He shrugged. “I don’t know. I’m just repeating what mother said. She said she knew you would be anxious. She sent me to tell you that you need to be calm, that things will be alright.”
The king really laughed now, slapping his son gently on the back. “I get the message, son. Tell your mother I’m fine now.”
The boy got up from his place at his father’s side and skipped across the sitting room and through the curtained doorway. King Randor smiled now and shook his head. His wife knew him all too well, and she knew how to calm him when he was anxious, even when she wasn’t in the room. She was his rock, his calm during the storm. He loved her deeply, and, if she wasn’t worried, he knew he shouldn’t be either. Instead of rising to continue his harried pacing, he stood and went to the window and looked out over the peaceful countryside. Spring was almost in full bloom, the trees budding, the many colored flowers dotting the lush green landscape. The fresh afternoon breeze blew through the open window and touched his face. It calmed him more, refreshed his soul. He took in a deep breath and let it out. Soon he would have another child.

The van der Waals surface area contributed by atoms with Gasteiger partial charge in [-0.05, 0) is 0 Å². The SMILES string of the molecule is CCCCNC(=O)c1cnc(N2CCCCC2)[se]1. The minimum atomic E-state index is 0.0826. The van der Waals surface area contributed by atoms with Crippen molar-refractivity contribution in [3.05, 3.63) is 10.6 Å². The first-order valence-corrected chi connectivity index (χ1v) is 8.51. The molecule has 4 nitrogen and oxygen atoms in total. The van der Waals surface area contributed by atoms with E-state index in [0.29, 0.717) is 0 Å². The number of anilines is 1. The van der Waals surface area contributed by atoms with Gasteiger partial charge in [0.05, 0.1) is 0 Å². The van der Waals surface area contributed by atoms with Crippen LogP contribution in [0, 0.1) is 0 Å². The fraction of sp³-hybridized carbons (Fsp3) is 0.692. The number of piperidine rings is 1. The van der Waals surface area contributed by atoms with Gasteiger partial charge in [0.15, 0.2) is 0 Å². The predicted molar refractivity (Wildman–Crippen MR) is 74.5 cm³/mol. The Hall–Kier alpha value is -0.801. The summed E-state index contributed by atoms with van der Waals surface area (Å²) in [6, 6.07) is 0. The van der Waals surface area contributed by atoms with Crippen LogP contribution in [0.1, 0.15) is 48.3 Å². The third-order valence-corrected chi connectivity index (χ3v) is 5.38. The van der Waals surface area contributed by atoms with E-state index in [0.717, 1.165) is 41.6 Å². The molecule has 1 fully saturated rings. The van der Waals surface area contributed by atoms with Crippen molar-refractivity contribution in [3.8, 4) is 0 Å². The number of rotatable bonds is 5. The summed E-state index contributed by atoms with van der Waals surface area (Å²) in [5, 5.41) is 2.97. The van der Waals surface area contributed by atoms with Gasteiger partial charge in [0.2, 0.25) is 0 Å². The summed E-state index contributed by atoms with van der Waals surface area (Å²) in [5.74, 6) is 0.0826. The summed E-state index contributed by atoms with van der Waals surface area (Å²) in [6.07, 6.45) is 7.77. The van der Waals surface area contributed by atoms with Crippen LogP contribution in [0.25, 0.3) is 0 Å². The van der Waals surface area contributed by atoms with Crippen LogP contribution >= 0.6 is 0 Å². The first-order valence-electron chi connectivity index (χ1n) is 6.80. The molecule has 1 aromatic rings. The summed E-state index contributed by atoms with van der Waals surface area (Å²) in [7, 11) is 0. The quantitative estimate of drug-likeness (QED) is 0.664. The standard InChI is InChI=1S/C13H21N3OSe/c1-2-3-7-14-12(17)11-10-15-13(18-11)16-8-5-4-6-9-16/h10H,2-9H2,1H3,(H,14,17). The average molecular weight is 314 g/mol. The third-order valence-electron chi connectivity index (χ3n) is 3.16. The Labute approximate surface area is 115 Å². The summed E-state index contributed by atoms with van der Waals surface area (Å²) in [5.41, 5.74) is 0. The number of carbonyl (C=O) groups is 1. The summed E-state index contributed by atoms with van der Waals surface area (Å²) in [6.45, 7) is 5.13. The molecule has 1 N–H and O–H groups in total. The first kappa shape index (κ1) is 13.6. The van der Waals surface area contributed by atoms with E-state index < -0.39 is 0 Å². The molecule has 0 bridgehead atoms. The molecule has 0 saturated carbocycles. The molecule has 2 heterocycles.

His peace was interrupted by a servant who slid through the doorway, breathing hard. The king heard him enter and turned to him.
“Your Majesty,” he said bowing low, “your wife is requesting your presence.”
“Is everything alright, Kaleb?”
“Yes. You have a daughter, Sire.”
He smiled. “A daughter?”
“Yes, Your Majesty. She is nice and healthy. Baby and the queen are just fine.”
He pulled himself out of his distraction and followed the servant from the room.
In a high mountain pass in the Indriahs, a stooped over woman led a small boy through the zig-zagging trails of ice and slow melting snow, to a stone fortress hidden by a ridge. The boy was tired and dragging his feet, yawning in the waning daylight, the old woman pulling him along and berating him for his tarrying.
When they reached the road that led into the fortress they picked up their pace, scuffling faster up the cobbled lane. The main door was large with a depiction of a sorcerer’s dual carved into the wood grain. There was a bell pull near the entrance, and the old woman rang it, shivering in the frigid air of the mountains.
The door opened a few minutes later, and a man stood there. He motioned for them to step inside, and they did, the door closing loudly behind them, the echo bouncing off the stone walls.